Obviously this size-discrepancy left us still very concerned about our small baby, but powerless to do much about it we were sent home to wait for further information.   With five weeks until my next prenatal appointment, i tried to find pro-active ways to help care for baby since all else was out of our control:  I decided to limit my physical activity to the stair stepper as I did with GV to keep my heart rate below 140 beats per minute (going on the previously identified concern that hyperthermia could hurt baby) and we cut my carb intake as much as possible to control my glucose levels.  Unfortunately I found myself regularly chasing lows as a result of morning sickness and this second attempt wasn't terribly successful, but with a bit of hands on help from my endocrinologist we smoothed things out. 

One thing Dr. Rogacz taught me that I didn't realize with the previous pregnancy is that the injection of symlin during pregnancy hasn't been formally FDA approved yet.  So while she prescribed that I use it for the later trimesters of my pregnancy with GV, she was adamantly opposed to the idea of starting symlin during the first trimester with Baby #3.  I found this to be somewhat disconcerting, but GV turned out perfectly fine and those injections helped me to regulate my glucose - and therefore her development - so I anticipate that I'll start them again here in a few weeks or months. 

Anyway, so the next few weeks went by ever so slowly with more weight gain and vomit than ideal, but we finally made it to the week 12 neural translucency test.  Knowing that if all goes well this test would be only the start of the flaming hoops I'd be jumping through in the second trimester, we anxiously awaited the doctors assessment on baby's growth…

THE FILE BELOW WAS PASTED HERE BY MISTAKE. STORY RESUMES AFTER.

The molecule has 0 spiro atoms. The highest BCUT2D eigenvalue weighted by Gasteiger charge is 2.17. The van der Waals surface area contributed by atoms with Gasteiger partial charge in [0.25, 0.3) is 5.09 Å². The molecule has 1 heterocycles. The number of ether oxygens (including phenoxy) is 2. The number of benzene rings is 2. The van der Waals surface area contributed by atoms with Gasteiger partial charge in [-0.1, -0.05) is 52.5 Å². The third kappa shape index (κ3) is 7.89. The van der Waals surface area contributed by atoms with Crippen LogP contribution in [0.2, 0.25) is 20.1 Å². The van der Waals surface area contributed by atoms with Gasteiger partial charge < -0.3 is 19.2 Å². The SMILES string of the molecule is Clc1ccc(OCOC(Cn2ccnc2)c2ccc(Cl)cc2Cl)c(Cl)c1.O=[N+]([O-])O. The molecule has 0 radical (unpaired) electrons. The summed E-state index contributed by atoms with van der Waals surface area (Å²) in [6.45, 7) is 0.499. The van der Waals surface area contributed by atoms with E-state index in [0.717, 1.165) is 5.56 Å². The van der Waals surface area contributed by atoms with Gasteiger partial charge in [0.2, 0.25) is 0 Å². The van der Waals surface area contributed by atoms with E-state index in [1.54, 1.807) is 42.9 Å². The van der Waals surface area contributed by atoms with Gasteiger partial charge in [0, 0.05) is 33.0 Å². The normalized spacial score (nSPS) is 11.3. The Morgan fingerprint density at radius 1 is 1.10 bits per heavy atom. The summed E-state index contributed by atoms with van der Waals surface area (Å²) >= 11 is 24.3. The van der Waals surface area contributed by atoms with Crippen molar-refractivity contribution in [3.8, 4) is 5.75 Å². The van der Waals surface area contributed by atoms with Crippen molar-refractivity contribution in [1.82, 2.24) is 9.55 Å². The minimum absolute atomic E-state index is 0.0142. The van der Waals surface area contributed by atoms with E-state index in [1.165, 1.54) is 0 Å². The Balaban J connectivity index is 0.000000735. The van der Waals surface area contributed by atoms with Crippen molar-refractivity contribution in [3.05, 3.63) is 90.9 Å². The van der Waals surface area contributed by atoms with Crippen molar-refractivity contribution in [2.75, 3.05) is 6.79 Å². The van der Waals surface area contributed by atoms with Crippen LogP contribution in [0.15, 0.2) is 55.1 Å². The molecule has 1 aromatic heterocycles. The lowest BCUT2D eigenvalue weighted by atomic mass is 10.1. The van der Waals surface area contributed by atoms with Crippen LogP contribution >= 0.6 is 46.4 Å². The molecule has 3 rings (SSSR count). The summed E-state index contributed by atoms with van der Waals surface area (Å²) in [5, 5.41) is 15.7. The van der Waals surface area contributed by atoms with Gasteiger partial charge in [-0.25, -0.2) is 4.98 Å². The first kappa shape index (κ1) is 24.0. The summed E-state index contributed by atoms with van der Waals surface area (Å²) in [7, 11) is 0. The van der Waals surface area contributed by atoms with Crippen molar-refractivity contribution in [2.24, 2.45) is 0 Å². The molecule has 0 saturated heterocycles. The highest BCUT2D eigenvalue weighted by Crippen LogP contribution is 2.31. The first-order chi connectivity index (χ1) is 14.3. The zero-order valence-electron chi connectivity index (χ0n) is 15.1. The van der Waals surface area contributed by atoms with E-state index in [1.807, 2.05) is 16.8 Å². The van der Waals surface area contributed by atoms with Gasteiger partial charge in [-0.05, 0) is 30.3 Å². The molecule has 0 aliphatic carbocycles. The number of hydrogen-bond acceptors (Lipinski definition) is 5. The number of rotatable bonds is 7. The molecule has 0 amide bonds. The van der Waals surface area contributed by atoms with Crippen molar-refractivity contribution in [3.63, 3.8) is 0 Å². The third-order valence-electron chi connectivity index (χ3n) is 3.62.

… 

And, thank God, heart rate and size were right where he wanted to see them!!  The weight of the world seemed to lift from my shoulders as we discussed the normal ranges they were discovering across the board… talk about music to my ears!  Granted the doctor warned that we'd need to start alpha fetoprotein testing week 16 - the tests were we started to see abnormal results with the second pregnancy - so the music may be short lived, but hey, where we are right now is a definite step in the right direction! 

I must admit that starting to finally talk about the pregnancy, while nerve wracking and definitely to a certain degree unsettling, is cathartic.  I've been so worried about judgement and commentary from the peanut gallery about this, that and the other thing that all my concerns and angst have been bottled for the past several months to the point of pure exhaustion.  I haven't so much minded the exhaustion up until this point thanks to the support from HB and Grandmama, but getting past this phase of stress and morning sickness, and into the second trimester honeymoon phase that was so unfortunately truncated last time will be a huge relief.  

So with that, you now know, and there's no going back from here.  More soon!